Investigation of Elementary Teacher Capacity to Implement Environmental Literacy Requirements
Parker, Melanie Denise
MetadataShow full item record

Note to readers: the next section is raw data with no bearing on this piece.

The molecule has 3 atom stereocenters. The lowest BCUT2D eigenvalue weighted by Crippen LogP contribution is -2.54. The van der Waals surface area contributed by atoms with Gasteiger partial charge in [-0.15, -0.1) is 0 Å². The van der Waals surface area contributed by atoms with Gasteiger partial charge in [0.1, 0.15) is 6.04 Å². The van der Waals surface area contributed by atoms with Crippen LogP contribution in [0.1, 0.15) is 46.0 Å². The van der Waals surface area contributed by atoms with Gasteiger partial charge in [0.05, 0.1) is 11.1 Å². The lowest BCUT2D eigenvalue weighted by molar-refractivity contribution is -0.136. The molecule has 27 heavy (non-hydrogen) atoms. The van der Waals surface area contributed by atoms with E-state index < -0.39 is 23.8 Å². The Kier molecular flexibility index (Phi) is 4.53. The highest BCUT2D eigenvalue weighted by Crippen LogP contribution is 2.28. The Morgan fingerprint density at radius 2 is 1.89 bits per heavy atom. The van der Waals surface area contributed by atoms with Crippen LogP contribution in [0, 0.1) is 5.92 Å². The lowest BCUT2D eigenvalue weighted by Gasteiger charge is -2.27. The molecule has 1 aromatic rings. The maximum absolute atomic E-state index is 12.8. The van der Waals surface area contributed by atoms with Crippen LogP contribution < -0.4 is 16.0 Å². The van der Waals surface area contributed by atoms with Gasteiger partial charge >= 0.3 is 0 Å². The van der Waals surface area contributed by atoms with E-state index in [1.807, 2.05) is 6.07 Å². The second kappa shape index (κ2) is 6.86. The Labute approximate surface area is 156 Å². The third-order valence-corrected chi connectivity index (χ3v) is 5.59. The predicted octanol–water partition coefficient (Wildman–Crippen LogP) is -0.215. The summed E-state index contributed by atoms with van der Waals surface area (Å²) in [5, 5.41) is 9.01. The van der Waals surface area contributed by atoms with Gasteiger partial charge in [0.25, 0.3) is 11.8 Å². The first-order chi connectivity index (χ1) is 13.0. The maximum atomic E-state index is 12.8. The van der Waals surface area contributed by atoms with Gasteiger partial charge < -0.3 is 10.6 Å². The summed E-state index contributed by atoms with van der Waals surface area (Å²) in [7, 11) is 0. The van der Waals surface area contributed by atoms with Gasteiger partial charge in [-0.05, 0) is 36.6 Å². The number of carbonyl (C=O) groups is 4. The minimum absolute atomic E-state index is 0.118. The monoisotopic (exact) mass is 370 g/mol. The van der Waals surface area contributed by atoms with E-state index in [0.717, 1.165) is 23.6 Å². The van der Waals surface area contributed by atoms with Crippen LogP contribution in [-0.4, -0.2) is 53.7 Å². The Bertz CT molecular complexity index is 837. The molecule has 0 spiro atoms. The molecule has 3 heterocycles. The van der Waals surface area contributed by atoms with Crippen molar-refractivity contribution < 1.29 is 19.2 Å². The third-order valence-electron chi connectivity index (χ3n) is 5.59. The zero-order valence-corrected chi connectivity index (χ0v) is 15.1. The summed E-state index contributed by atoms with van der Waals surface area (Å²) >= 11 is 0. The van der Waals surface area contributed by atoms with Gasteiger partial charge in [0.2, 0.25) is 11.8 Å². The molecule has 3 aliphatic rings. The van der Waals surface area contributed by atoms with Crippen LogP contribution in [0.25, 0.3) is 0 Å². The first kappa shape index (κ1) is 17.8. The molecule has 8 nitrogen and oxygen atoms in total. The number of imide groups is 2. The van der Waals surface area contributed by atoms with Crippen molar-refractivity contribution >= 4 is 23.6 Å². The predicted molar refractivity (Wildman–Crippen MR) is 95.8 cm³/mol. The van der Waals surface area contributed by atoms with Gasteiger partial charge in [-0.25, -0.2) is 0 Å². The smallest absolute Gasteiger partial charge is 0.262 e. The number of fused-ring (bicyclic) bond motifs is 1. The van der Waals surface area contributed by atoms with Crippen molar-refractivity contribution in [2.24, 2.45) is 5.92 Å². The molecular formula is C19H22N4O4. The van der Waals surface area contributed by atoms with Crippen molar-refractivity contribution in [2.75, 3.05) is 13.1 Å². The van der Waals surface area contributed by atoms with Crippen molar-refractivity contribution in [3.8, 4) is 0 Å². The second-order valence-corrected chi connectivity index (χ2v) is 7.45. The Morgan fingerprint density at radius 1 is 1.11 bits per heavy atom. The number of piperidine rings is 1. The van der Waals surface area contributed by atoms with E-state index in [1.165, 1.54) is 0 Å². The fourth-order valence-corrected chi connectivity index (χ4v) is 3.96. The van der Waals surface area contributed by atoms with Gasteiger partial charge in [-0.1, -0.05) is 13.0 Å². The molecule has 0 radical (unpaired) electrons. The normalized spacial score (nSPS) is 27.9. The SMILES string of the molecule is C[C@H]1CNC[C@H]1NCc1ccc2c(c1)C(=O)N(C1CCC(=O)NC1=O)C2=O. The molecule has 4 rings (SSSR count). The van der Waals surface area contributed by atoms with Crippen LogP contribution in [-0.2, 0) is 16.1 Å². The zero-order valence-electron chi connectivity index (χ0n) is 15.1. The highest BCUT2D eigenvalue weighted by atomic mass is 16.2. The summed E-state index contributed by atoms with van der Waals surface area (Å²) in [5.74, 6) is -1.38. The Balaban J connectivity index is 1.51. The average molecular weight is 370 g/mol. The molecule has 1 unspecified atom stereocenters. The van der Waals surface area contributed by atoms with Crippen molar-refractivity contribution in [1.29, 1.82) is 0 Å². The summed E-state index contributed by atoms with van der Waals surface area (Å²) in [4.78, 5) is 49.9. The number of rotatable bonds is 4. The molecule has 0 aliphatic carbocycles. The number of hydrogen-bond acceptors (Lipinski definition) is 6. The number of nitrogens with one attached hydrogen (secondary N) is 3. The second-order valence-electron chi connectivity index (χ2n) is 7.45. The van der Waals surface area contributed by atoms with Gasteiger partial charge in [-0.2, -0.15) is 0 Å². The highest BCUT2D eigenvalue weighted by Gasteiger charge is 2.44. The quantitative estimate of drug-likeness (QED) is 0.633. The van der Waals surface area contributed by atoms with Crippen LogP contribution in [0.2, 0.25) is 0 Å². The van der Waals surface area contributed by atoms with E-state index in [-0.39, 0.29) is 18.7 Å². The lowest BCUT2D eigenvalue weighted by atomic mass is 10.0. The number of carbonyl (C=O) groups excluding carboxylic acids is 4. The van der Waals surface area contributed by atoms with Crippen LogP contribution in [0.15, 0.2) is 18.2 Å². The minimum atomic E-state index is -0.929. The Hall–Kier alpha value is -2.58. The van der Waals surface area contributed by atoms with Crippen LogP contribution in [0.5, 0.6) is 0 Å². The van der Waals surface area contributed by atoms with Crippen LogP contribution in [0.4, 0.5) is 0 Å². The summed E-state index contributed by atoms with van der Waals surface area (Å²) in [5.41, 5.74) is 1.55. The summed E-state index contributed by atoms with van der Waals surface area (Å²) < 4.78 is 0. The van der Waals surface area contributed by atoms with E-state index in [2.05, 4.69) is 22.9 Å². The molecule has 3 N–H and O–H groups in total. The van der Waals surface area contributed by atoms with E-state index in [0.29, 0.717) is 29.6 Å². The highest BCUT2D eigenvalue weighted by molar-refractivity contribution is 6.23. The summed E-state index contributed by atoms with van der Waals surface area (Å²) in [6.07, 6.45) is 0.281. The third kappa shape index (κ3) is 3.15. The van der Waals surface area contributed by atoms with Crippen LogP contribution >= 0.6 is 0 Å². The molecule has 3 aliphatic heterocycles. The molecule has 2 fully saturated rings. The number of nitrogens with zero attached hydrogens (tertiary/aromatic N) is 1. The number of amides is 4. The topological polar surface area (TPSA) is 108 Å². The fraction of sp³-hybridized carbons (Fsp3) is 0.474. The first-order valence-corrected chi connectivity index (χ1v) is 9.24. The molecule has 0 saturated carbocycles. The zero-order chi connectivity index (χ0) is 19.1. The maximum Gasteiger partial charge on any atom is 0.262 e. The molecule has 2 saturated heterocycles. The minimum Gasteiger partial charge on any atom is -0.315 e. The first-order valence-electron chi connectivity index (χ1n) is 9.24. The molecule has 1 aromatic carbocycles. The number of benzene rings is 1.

To uphold Maryland’s environmental literacy high school graduation requirement and curricular standards, local school districts must develop programs that graduate environmentally literate students and provide effective teacher professional development. This study focused on assessing the confidence and ability of elementary teachers in a Maryland school district to implement these requirements. It also sought to determine if there is an association between teachers’ environmental training and their own confidence teaching environmental literacy. This study is a quantitative descriptive and exploratory study that utilized an online survey. Descriptive analysis and tests of significance were used to examine how teachers’ experience, training and environmental knowledge relate to their awareness of state and district policy and curriculum, teaching about the environment, teaching outdoors, and overall confidence in teaching environmental concepts. The study found that elementary teachers in this school district have high awareness and confidence regarding teaching in and about the environment. They are also highly knowledgeable about environmental topics. These teachers demonstrated that focused training and experience significantly impacts confidence in environmental and outdoor teaching. These findings provide compelling evidence of the need to incorporate direct experiences and practice when shaping environmental literacy teacher professional development. Despite the overall confidence in teaching in and about the environment, a little over half of the teachers reported that they took students outside for instruction. Challenges noted are similar to those reported in other studies and include safety, time, resources, appropriate spaces, permission, appropriateness, and student management. Overcoming these challenges does not lie solely with teachers and their confidence but also will require input and support from the administration, facilities, and curriculum developers. Focused professional development on the pedagogy and management strategies for instruction in the outdoors is needed for both teachers and administrators. The opportunity of utilizing school grounds as its own classroom needs to be pursued as a cultural and systemic shift in our understanding of the modern classroom. The integration of environmental topics and outdoor instruction into content areas beyond science will build both the understanding and capacity of teachers and benefit student engagement and environmental literacy.